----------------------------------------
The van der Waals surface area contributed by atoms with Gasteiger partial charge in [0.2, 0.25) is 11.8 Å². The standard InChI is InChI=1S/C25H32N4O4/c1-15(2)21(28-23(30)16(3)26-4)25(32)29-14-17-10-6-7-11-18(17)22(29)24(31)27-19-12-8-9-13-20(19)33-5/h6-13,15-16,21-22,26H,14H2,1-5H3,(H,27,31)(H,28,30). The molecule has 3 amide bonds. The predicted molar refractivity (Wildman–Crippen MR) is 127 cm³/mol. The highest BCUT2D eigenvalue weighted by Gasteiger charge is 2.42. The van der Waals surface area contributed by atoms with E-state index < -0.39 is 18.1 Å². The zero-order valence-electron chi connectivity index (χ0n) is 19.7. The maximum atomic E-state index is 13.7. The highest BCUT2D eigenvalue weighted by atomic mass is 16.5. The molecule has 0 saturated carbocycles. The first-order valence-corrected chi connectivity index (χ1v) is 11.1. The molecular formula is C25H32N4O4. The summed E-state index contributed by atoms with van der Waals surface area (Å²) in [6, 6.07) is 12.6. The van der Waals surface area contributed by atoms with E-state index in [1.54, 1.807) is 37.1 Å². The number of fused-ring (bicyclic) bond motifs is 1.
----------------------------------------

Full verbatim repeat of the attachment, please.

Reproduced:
The van der Waals surface area contributed by atoms with Gasteiger partial charge in [0.2, 0.25) is 11.8 Å². The standard InChI is InChI=1S/C25H32N4O4/c1-15(2)21(28-23(30)16(3)26-4)25(32)29-14-17-10-6-7-11-18(17)22(29)24(31)27-19-12-8-9-13-20(19)33-5/h6-13,15-16,21-22,26H,14H2,1-5H3,(H,27,31)(H,28,30). The molecule has 3 amide bonds. The predicted molar refractivity (Wildman–Crippen MR) is 127 cm³/mol. The highest BCUT2D eigenvalue weighted by Gasteiger charge is 2.42. The van der Waals surface area contributed by atoms with E-state index < -0.39 is 18.1 Å². The zero-order valence-electron chi connectivity index (χ0n) is 19.7. The maximum atomic E-state index is 13.7. The highest BCUT2D eigenvalue weighted by atomic mass is 16.5. The molecule has 0 saturated carbocycles. The first-order valence-corrected chi connectivity index (χ1v) is 11.1. The molecular formula is C25H32N4O4. The summed E-state index contributed by atoms with van der Waals surface area (Å²) in [6, 6.07) is 12.6. The van der Waals surface area contributed by atoms with E-state index in [1.54, 1.807) is 37.1 Å². The number of fused-ring (bicyclic) bond motifs is 1.